The threads of your diploma

Pup peeves

Science, technology, engineering and math (STEM), according to Case Western Reserve University and almost everyone, is the be-all end-all of degrees. After many tears, late nights and much blood, I received a STEM degree. The experience was less than fulfilling. Somehow, it was not the magical ticket to happiness it was billed as in high school.

No, my STEM degree came with lots of pain and not in the fun, consensual kind of way. It did, however, come with a lesson that I did need. That was, how to make the best of something after years of hard work.

Truthfully, I never wanted a STEM degree. It was just something I did because that’s what “you’re supposed to do” in the American capitalist scheme. I figured if I struggled through and got the degree, on the other side would lie a job, and with that would come happiness and fulfillment.

Instead I poured more than $200,000 into this institution, and while Babs does look fabulous in that leather dress, (like hook a girl up, where’d she get that) I learned that in order to use my STEM degree to the fullest, I’d have to expand my horizons. I added a minor in English, to soothe my passion for writing. And thus I ended up with the odd combination of STEM and English. Now, how does one bill such a combination?

As it turned out, I could find something that shoved together my passion for writing and a STEM degree. I applied for, and got, an internship with a local magazine that writes articles devoted to STEM topics. I never even considered the fact that, one day, my odd combination of skills would not be a hindrance, but an asset.

An engineer that not only could write, but eagerly wanted to write? That was something rather rare. And rather valuable. Sure, plenty of engineering students, including CWRU students, get rudimentary courses in “communication.” But they often leave a foul taste in the mouth and send students running the opposite way. I learned that, perhaps, having a set of skills normally considered a quirky footnote on résumés could be turned around and sold as something far more.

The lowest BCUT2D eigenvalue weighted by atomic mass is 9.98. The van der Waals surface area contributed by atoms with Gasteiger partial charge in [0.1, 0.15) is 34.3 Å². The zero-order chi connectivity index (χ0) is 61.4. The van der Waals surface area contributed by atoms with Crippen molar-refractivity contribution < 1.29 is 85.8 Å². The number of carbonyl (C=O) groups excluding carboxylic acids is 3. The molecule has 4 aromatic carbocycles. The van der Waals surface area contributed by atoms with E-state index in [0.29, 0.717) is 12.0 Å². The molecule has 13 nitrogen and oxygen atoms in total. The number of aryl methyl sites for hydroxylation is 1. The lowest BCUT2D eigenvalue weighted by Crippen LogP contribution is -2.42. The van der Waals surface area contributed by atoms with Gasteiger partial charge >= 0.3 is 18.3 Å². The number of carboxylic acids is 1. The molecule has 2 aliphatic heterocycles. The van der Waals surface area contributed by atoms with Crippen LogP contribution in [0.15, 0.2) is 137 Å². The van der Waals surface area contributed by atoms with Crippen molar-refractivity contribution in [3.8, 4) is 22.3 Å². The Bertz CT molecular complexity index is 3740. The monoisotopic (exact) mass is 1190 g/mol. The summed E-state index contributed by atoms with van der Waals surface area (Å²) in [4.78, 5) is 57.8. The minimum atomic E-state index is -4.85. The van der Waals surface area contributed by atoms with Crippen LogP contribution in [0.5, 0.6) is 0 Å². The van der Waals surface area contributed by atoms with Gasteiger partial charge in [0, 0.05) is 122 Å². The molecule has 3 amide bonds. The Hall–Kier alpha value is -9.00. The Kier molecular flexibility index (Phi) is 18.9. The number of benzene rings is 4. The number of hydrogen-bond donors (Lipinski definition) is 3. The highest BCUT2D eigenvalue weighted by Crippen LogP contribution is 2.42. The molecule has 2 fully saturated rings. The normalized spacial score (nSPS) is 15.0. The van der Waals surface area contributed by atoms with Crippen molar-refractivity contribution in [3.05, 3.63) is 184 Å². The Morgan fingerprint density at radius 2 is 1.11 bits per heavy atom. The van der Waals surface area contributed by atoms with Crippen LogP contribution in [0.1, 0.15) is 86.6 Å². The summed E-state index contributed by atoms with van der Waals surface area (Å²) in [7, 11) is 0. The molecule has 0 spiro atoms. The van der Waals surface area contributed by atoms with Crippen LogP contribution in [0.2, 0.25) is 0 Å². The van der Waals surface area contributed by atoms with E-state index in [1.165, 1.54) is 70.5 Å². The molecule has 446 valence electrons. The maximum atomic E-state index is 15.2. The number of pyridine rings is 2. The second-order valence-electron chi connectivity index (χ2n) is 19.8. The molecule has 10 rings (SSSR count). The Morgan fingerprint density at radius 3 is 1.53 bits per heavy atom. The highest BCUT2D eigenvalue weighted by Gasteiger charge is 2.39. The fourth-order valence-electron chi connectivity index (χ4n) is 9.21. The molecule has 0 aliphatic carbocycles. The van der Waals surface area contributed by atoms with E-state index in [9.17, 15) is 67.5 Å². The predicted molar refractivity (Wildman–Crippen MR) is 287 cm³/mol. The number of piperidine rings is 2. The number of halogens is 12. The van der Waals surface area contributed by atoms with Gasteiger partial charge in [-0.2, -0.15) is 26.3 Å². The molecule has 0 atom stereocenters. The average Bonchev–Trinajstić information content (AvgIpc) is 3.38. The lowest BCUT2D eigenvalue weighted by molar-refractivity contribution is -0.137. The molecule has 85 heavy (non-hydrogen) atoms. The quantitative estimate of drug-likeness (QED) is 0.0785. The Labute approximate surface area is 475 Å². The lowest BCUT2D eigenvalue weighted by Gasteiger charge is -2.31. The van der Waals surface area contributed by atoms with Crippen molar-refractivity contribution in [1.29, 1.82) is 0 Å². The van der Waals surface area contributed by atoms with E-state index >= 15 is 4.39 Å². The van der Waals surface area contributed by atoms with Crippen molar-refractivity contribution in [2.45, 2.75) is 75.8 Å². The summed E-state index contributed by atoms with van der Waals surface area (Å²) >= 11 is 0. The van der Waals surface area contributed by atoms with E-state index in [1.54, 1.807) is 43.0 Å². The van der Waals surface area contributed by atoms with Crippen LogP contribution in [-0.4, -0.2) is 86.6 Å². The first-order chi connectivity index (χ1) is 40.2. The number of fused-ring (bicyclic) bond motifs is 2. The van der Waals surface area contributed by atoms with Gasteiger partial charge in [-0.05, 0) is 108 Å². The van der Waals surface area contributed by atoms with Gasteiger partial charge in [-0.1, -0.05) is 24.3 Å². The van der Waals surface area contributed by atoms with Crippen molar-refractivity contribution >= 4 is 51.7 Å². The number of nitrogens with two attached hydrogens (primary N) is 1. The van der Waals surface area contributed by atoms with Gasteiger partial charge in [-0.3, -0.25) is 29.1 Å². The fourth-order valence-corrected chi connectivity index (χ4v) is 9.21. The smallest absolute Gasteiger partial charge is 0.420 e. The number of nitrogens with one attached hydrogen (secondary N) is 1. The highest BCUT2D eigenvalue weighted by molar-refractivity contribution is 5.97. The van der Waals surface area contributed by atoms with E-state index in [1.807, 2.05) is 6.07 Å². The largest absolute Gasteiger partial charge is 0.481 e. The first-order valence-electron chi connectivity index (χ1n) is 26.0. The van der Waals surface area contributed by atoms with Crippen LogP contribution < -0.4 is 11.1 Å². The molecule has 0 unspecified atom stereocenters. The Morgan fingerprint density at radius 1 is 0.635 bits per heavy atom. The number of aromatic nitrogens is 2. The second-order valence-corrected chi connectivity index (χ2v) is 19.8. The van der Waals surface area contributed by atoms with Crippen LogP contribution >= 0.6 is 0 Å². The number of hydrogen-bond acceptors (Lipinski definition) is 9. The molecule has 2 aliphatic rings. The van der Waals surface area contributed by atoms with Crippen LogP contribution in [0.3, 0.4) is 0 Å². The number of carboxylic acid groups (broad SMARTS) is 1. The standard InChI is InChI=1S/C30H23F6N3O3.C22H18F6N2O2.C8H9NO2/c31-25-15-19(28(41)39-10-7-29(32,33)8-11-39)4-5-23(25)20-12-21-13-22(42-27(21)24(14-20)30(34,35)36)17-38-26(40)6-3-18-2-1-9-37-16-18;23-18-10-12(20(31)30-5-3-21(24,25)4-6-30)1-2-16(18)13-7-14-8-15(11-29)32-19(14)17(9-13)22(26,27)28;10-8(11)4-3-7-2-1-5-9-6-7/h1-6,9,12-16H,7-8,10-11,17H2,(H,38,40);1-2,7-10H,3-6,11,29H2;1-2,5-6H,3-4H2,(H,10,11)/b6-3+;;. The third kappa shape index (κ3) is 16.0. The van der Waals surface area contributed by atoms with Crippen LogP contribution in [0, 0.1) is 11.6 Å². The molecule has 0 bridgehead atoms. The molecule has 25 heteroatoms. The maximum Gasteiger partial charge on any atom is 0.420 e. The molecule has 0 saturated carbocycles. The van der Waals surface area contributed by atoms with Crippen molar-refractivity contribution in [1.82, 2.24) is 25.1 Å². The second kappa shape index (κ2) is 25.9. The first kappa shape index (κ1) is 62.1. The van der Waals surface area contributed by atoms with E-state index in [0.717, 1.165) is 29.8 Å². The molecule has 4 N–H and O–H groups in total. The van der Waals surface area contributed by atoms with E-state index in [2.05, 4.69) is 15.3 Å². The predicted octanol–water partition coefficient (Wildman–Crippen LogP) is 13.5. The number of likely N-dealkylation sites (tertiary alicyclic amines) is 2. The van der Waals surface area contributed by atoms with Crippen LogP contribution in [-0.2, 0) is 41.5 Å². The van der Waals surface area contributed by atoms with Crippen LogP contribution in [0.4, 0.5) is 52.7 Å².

And as such, I’m writing this column. Because we are not limited by our degrees. It’s a cliché, but it’s very much true. Though my time at CWRU was quite grating, and left me with a bitterness comparable to hoppy beer, it also somehow helped me realize that I could still do all I wanted to do. On most of my own terms.

I’m often accused of slighting CWRU unfairly and leaving its dirty laundry out in the sun. So here’s me singing some praise. You can use your education here for possibilities unimagined when you entered. STEM or not, love or loathe your degree, it is possible to make something out of the millions of stray threads that college can tend to feel like. We have the lofty privilege of college education, and recognizing that privilege is vital. It is also vital to recognize that even when it feels like we must, we don’t have to set ourselves aside in pursuit of something whole.

Zak Khan doesn’t even go here anymore, but they have a lot of feelings and angry barking.